Around half of the healthcare organizations interviewed use apps at the point-of-care.
Looking forward, many providers are interested in purchasing or developing apps around patient engagement, followed by EHR data visualization, diagnostic tools and decision support tools.
Usability is the most important factor healthcare organizations consider when purchasing an app, followed by cost, clinical impact and integration with existing systems.
Pilot programs and demos represent providers preferred way to evaluate apps, with peer recommendations, web content and video demonstrations also being popular.
Privacy and security is by far the biggest concern around adopting apps, although app credibility, concerns regarding ongoing maintenance, and the need for integration with existing systems are also high on the list.
The role of apps in healthcare is growing, with many organizations looking to third-party vendors to supply niche solutions that improve patient care and organizational efficiency.
Increasing adoption of the SMART and FHIR application programming interfaces (APIs) by EHR vendors and health systems is streamlining the process of connecting these apps to clinical systems, and strong regulatory support requiring APIs in certified health IT is expected to continue driving this trend. With app discovery tools, such as the SMART App Gallery, making it easier for healthcare providers to find and evaluate apps, there is a bright future for connected apps in healthcare.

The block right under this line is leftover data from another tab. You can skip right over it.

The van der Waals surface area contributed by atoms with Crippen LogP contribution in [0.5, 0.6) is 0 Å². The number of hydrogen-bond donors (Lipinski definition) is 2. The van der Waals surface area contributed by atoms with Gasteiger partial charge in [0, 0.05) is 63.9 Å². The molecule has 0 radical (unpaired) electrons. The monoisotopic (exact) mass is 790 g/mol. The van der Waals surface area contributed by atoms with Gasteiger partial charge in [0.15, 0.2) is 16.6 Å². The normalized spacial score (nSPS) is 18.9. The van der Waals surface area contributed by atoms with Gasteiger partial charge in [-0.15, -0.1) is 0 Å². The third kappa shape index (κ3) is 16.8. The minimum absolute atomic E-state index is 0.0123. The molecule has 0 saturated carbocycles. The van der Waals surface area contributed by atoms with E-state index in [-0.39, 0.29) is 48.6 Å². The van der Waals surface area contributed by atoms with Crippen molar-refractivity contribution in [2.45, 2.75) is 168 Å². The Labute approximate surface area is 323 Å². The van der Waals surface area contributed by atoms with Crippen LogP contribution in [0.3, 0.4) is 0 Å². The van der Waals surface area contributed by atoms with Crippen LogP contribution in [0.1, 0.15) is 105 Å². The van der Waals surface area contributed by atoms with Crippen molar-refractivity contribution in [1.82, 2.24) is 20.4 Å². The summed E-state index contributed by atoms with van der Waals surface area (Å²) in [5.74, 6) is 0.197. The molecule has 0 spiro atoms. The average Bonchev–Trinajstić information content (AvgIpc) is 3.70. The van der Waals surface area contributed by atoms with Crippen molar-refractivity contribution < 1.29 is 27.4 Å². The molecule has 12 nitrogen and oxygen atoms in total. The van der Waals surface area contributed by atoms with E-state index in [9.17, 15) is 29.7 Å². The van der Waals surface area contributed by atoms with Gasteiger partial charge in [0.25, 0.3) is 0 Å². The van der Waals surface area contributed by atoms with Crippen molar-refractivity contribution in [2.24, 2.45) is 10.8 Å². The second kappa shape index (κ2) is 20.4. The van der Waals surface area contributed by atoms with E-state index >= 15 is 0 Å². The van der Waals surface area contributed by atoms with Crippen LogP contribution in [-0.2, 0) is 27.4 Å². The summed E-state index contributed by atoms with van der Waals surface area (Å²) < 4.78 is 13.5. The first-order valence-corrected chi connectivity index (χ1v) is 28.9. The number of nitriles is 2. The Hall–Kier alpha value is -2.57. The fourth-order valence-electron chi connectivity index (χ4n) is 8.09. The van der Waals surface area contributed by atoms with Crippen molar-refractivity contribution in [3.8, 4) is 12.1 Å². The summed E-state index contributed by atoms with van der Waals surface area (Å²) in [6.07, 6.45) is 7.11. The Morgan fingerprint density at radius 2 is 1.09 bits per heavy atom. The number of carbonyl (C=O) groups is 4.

One aim of the 21st Century Cures Act recently passed by Congress is to make digital health data more accessible, emphasizing the use of APIs in healthcare to increase EHR interoperability and improve patient records matching. Aligning closely with the SMART Health IT focus on creating a app ecosystem for healthcare, the act states that a year from now, open APIs will be necessary for EHR system certification.
“… that the entity has in place data sharing programs or capabilities based on common data elements through such mechanisms as application programming interfaces without the requirement for vendor-specific interfaces;
[…] publish application programming interfaces and associated documentation, with respect to health information within such records, for search and indexing, semantic harmonization and vocabulary translation, and user interface applications; and
[…] demonstrate to the satisfaction of the Secretary that health information from such records are able to be exchanged, accessed, and used through the use of application programming interfaces without special effort, as authorized under applicable law.”